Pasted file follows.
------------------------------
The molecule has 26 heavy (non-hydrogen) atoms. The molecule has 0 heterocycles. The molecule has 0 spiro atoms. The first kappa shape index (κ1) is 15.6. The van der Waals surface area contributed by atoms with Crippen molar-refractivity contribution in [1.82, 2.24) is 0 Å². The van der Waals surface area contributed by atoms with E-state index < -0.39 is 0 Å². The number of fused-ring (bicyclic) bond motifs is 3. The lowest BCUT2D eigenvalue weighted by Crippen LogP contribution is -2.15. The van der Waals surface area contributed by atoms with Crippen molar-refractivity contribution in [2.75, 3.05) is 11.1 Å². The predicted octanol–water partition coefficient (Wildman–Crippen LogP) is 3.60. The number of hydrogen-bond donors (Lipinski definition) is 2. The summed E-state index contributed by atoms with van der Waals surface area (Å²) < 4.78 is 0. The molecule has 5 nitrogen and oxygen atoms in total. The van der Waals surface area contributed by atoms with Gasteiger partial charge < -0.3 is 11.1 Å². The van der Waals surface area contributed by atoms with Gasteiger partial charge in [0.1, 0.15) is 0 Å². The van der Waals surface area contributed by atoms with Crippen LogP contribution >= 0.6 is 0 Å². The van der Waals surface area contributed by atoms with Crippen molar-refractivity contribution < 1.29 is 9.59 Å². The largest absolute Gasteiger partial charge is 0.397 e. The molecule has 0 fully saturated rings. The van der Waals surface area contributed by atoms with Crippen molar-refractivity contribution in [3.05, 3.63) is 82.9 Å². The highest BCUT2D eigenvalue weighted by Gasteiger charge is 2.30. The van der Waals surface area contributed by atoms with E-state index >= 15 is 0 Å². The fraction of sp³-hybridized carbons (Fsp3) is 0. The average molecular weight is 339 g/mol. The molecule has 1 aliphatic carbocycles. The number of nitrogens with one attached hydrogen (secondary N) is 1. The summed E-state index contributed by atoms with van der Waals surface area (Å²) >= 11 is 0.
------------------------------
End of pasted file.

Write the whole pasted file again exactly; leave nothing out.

The molecule has 26 heavy (non-hydrogen) atoms. The molecule has 0 heterocycles. The molecule has 0 spiro atoms. The first kappa shape index (κ1) is 15.6. The van der Waals surface area contributed by atoms with Crippen molar-refractivity contribution in [1.82, 2.24) is 0 Å². The van der Waals surface area contributed by atoms with E-state index < -0.39 is 0 Å². The number of fused-ring (bicyclic) bond motifs is 3. The lowest BCUT2D eigenvalue weighted by Crippen LogP contribution is -2.15. The van der Waals surface area contributed by atoms with Crippen molar-refractivity contribution in [2.75, 3.05) is 11.1 Å². The predicted octanol–water partition coefficient (Wildman–Crippen LogP) is 3.60. The number of hydrogen-bond donors (Lipinski definition) is 2. The summed E-state index contributed by atoms with van der Waals surface area (Å²) < 4.78 is 0. The molecule has 5 nitrogen and oxygen atoms in total. The van der Waals surface area contributed by atoms with Gasteiger partial charge < -0.3 is 11.1 Å². The van der Waals surface area contributed by atoms with Gasteiger partial charge in [0.1, 0.15) is 0 Å². The van der Waals surface area contributed by atoms with Crippen LogP contribution >= 0.6 is 0 Å². The van der Waals surface area contributed by atoms with Crippen molar-refractivity contribution < 1.29 is 9.59 Å². The largest absolute Gasteiger partial charge is 0.397 e. The molecule has 0 fully saturated rings. The van der Waals surface area contributed by atoms with Crippen molar-refractivity contribution in [3.05, 3.63) is 82.9 Å². The highest BCUT2D eigenvalue weighted by Gasteiger charge is 2.30. The van der Waals surface area contributed by atoms with E-state index >= 15 is 0 Å². The fraction of sp³-hybridized carbons (Fsp3) is 0. The average molecular weight is 339 g/mol. The molecule has 1 aliphatic carbocycles. The number of nitrogens with one attached hydrogen (secondary N) is 1. The summed E-state index contributed by atoms with van der Waals surface area (Å²) >= 11 is 0.